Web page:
Don’t Want No Stimulation
When the Obama administration put together an economic stimulus plan to head off a second Great Depression, Republicans made a political decision to oppose any government action to improve the lives of Americans.
It was a clever way to try to keep the new Democratic president from succeeding in saving the country while pretending Republican obstruction was based on some high-minded philosophy of government.
Republicans weren’t opposed to reversing the loss of millions of jobs and putting people back to work, mind you. They just didn’t think it was the government’s role to help create jobs. Never mind that was the only way President Franklin Delano Roosevelt got the country out of the original Great Depression—by massive federal spending on jobs programs.
The embarrassing part for Republicans is now that substantial amounts of money are starting to reach hard-pressed areas around the country without their support, it’s doing exactly what stimulus spending is supposed to do—stimulating jobs.
In Wisconsin, that has put Republican gubernatorial candidates like Milwaukee County Executive Scott Walker and former Congressman Mark Neumann in the ridiculous position of opposing an $823 million financial windfall for the state.
The funds are part of stimulus spending to make Wisconsin a vital link in a high-speed rail system connecting major Midwestern cities including St. Louis, Chicago, Milwaukee, Madison and Minneapolis-St. Paul.
Within days of the announcement of the original federal spending, more announcements of new jobs followed. That’s why it’s called stimulus.
The latest announcement is a major one, both for what it is and where it is. Spanish train manufacturer Talgo announced that it would build its first U.S. assembly plant for the growing high-speed American train network on Milwaukee’s North Side at the abandoned A.O. Smith/Tower Automotive site.
Talgo will start off with 125 jobs building at least four trains for Wisconsin and Oregon. But clearly by establishing itself in the center of the United States as a major manufacturer of the country’s trains of the future, the Milwaukee plant is well positioned to expand right along with the system.
These are the so-called “jobs of the future” everybody talks about, but very few cities have yet seen. Milwaukee is about to become a recognized world leader in high-technology train assembly.
As important as getting in on the ground floor of a national growth industry is where it is being located.
Ever since A.O. Smith and Tower Automotive abandoned the site, the concrete desert left behind in the heart of Milwaukee’s black community has been a painful reminder of all the family-supporting jobs gone forever from Northern rust-belt cities.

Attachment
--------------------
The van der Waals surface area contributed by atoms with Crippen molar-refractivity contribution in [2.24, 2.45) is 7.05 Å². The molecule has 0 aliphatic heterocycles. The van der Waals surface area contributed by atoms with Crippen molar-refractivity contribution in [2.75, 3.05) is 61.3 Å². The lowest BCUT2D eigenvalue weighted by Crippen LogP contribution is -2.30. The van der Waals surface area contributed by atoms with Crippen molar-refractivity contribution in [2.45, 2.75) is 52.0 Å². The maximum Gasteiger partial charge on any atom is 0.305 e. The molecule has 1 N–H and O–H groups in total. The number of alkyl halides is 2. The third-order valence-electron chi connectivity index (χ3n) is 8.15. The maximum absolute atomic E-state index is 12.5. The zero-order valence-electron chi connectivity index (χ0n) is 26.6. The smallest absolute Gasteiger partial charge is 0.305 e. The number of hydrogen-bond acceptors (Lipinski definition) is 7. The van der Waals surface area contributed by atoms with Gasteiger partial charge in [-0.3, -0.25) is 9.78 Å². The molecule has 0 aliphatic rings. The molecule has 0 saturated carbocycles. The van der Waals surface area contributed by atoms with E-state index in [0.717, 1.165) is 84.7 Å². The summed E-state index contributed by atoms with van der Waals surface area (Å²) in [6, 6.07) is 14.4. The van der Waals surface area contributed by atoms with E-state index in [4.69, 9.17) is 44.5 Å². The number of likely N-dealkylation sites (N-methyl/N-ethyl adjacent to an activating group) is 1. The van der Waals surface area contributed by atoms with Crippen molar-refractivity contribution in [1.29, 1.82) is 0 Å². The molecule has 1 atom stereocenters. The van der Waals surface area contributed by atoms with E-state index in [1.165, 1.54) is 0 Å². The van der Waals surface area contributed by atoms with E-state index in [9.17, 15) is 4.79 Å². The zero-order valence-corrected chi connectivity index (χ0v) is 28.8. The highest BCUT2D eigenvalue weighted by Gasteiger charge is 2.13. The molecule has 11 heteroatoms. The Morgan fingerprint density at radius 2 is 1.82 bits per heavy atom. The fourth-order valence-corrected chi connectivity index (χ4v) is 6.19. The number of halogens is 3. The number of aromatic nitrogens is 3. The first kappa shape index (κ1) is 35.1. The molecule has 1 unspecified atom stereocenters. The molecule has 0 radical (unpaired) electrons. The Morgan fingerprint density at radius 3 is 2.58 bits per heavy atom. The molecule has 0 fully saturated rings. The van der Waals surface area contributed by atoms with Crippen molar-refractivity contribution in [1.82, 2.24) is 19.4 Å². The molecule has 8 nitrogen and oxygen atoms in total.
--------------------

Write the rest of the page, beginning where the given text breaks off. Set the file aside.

Now, an industry of the future becomes the first piece in the city’s development of a new Century City business park in the center of the city to provide skilled jobs for the next century.
The train assembly plant also is expected to create hundreds of jobs for parts suppliers in Milwaukee and Wisconsin.
As the news gets better and better, Republicans are still stuck with their original opposition to accepting nearly a billion dollars in stimulus funds from the federal government.
Walker and Neumann have even gone so far as to claim if either of them became governor, they would try to shut down the partially built high-speed Midwestern train network unless the federal government agreed to come up with $7 million more for the state’s annual operating costs.
Get that? Republicans would stop $823 million in federal spending in the state that would create thousands of jobs for Wisconsinites because they are opposed to the state spending a cent toward its own economic development.
Increased state tax revenue from those new jobs alone would more than pay for operating costs.
That does not even include all the future jobs that would be created once high-speed rail is operating throughout the Midwest.
Here’s one idea any Milwaukee County executive should be thinking about: High-speed rail service from Chicago would connect 10 million people in the Chicago area to a stop right at Milwaukee County’s Mitchell International Airport.
Suddenly, Milwaukee’s airport becomes just as convenient for Chicagoans to use as the far more crowded and problematic O’Hare.
The jobs created by high-speed rail aren’t limited to Milwaukee. Stops between Milwaukee and Madison in Brookfield, Oconomowoc and Watertown promise additional economic development for those areas.
Let Walker and Neumann explain why they oppose creating more jobs in those communities as well.
Meanwhile, Mayor Tom Barrett, the Democratic candidate for governor, is on the side of stimulating jobs.
Let’s see. Stimulating versus Adamantly Opposed to Any Stimulation. Which one would you go out with?